Dir: Toby Wilkins
Star: Shea Whigham, Jill Wagner, Paolo Costanzo, Rachel Kerbs
Seth (Costanzo) and Polly (Wagner) are intending to have a nice weekend camping in the country. It doesn’t go quite as planned. In increasing order of catastrophic intensity, they experience the following. Their tent breaks. Their car is hijacked by escaping criminal couple, Dennis (Whigham), and Lacey (Krebs). They plough into something on the road, bursting the car’s radiator. And the garage into which the four pull over, has an attendant who was recently infected by a highly malicious and infectious parasite, which is capable of taking over anyone with even the slightest contact.
This, folks, is an excellent example of the reasons why we do not camp. That kind of shit doesn’t happen when you stay in a Holiday Inn.
Prejudice confirmation aside, it offers a briskly energetic tale with a decent, imaginative monster. What we see of the creature outside of its hosts, is basically a series of oily spikes – hence the film’s title. Once it is inside a victim, however, it can warp the flesh in thoroughly unnatural ways. Ways beyond the limits of regular bone and cartilage, not dissimilar to The Thing. And if you sever a piece, it is quite capable of operating independently of the main body. How can you stop a creature like that? Fortunately – or conveniently, if you prefer – Seth is working toward a PhD in biology, so has some ideas, and Polly is a bit of a “firecracker”, as Dennis puts it.
I do wish that we’d got to see more of the monster. Perhaps for budgetary reasons, Wilkins keeps shaking the camera violently, just about every time it’s on screen, making sure the audience rarely gets a good look at it. Instead, the bits most likely to stick in your mind may well be the crunchy body horror as limbs contort as they shouldn’t. Though I’m unsure whether the “enthusiastic amputation by breeze block” scene – an inevitable result of the equally inevitable infection suffered by one character – quite qualifies. It’s a little less… cerebral than the usual Cronenbergian standards.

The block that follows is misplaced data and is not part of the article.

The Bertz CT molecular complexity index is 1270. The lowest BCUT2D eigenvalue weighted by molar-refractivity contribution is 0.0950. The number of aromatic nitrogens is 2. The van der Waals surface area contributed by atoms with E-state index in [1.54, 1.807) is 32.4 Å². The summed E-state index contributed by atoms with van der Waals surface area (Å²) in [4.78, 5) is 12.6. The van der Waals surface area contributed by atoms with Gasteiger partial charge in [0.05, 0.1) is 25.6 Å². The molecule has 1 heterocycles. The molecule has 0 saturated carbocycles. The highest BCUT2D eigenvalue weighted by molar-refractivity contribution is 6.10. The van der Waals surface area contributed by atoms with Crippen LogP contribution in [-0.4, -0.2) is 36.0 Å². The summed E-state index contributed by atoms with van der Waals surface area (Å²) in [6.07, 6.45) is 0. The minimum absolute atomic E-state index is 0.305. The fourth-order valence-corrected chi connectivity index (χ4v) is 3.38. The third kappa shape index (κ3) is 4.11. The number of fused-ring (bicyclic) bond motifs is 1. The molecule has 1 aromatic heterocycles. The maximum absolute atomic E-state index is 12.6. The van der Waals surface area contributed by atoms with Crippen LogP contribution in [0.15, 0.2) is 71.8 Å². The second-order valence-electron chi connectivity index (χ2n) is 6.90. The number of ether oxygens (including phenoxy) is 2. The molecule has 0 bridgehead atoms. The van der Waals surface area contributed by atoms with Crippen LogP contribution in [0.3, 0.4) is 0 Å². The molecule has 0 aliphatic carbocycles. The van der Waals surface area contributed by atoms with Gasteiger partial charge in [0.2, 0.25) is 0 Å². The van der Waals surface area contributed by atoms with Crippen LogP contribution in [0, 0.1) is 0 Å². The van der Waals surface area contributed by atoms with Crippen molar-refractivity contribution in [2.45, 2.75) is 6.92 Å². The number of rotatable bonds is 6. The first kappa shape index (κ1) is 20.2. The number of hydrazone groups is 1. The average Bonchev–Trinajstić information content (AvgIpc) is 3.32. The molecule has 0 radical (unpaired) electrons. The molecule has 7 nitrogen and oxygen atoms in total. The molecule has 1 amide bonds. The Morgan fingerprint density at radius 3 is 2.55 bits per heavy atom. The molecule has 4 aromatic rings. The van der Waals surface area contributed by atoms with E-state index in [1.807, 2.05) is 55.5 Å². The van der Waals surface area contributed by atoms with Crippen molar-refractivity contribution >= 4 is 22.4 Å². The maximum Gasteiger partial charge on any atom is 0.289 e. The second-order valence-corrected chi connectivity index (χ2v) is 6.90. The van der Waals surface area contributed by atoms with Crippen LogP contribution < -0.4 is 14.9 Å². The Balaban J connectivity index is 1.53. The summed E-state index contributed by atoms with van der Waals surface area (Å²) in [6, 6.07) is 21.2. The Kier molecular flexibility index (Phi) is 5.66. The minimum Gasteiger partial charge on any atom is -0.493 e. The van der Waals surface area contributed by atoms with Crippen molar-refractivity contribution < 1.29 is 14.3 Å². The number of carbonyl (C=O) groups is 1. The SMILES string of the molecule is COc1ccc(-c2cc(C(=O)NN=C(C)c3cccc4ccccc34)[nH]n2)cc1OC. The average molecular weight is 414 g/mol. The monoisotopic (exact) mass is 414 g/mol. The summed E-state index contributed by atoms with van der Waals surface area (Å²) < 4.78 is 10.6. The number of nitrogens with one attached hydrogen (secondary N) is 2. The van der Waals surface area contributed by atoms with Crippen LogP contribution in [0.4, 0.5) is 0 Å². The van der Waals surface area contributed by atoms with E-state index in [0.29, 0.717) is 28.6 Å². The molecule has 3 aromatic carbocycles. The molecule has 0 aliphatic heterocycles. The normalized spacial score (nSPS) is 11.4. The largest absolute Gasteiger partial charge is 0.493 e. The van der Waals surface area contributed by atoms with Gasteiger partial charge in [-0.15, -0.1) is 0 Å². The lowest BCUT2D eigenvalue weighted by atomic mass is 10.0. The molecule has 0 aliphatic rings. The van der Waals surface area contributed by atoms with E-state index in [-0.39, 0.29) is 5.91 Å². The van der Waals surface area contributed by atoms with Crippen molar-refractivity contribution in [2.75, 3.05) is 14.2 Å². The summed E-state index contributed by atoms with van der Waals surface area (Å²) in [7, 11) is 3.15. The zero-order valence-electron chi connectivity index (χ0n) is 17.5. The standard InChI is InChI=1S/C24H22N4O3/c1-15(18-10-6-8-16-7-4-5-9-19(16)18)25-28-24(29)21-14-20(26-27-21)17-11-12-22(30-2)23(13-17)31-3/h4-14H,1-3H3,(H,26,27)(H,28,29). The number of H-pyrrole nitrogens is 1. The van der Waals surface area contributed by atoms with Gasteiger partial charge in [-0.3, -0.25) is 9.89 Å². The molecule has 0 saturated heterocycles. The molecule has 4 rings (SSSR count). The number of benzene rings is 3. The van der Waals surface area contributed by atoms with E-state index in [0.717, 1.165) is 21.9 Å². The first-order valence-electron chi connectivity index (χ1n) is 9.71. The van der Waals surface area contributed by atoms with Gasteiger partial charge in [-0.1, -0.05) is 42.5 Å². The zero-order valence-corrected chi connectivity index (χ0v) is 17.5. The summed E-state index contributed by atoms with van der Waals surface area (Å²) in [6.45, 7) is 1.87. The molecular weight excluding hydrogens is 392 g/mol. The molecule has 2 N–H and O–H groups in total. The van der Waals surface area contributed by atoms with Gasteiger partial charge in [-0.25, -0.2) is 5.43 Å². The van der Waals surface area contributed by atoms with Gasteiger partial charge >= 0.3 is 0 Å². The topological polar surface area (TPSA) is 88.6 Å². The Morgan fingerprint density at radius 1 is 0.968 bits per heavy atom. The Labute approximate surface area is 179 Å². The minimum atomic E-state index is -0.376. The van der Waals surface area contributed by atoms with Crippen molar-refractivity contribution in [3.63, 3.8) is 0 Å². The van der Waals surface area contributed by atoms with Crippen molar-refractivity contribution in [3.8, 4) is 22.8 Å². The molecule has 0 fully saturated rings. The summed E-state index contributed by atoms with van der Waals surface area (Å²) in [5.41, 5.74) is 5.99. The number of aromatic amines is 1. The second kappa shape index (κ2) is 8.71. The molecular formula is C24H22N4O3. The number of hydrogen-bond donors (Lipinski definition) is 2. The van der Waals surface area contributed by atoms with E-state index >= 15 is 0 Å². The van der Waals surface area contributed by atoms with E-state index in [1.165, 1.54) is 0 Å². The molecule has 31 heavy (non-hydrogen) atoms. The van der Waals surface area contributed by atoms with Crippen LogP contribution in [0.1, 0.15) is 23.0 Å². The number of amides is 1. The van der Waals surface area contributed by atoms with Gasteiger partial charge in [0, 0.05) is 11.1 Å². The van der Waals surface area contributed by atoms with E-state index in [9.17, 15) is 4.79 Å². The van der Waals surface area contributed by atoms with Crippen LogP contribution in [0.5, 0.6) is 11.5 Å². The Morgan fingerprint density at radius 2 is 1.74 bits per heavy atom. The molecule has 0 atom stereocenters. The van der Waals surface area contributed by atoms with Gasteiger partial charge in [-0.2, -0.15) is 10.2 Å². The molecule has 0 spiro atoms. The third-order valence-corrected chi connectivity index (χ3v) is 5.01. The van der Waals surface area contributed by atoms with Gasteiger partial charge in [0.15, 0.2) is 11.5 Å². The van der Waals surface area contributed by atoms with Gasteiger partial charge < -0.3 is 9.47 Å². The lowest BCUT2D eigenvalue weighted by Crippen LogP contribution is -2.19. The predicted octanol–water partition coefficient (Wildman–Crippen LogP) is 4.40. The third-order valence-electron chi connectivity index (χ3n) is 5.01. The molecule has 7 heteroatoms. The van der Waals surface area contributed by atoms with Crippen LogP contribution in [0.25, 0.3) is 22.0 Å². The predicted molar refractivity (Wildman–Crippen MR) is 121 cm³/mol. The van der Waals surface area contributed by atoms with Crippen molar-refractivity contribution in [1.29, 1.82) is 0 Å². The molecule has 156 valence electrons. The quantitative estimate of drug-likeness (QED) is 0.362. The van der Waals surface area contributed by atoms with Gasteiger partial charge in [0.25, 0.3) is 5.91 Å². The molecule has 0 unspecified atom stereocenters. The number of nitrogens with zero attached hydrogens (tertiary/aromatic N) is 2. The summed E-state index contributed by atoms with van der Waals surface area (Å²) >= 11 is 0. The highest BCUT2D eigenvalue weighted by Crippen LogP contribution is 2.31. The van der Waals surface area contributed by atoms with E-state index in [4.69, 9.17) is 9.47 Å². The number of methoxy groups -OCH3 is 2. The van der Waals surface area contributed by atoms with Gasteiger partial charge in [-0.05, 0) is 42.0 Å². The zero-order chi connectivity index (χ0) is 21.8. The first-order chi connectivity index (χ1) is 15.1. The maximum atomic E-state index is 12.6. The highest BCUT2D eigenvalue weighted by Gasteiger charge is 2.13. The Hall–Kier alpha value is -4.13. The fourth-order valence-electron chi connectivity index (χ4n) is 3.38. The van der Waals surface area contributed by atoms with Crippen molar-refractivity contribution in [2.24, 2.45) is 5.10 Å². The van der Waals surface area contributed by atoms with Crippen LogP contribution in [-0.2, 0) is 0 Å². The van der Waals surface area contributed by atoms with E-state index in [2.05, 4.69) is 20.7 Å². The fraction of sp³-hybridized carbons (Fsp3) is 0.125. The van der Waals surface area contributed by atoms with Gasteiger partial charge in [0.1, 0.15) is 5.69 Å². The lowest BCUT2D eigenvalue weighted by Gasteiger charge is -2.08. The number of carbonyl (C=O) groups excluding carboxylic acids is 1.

It was a bit odd watching Wagner battle parasites of indeterminate origin (there an early hint at them being freed by geological exploration). We previously had only seen her interviewing contestants on Wipeout, and this is about as far from that as imaginable. Still, save the odd reaction shot where we imagined inserting an especially rough fail, she and the rest of the cast generally get it done. Though the sequence where a deep-frozen Seth is walking… very… slowly… to a police car felt about as contrived and artificial as a WWE ladder match.
There are no surprises in the final destination, and not many on the road there either. Yet on occasion, that’s not necessarily a bad thing. We’re here as much for the familiarity of the scenario as its novelty. The innovation present here is instead applied to the monster, and that’s the way it needs to be.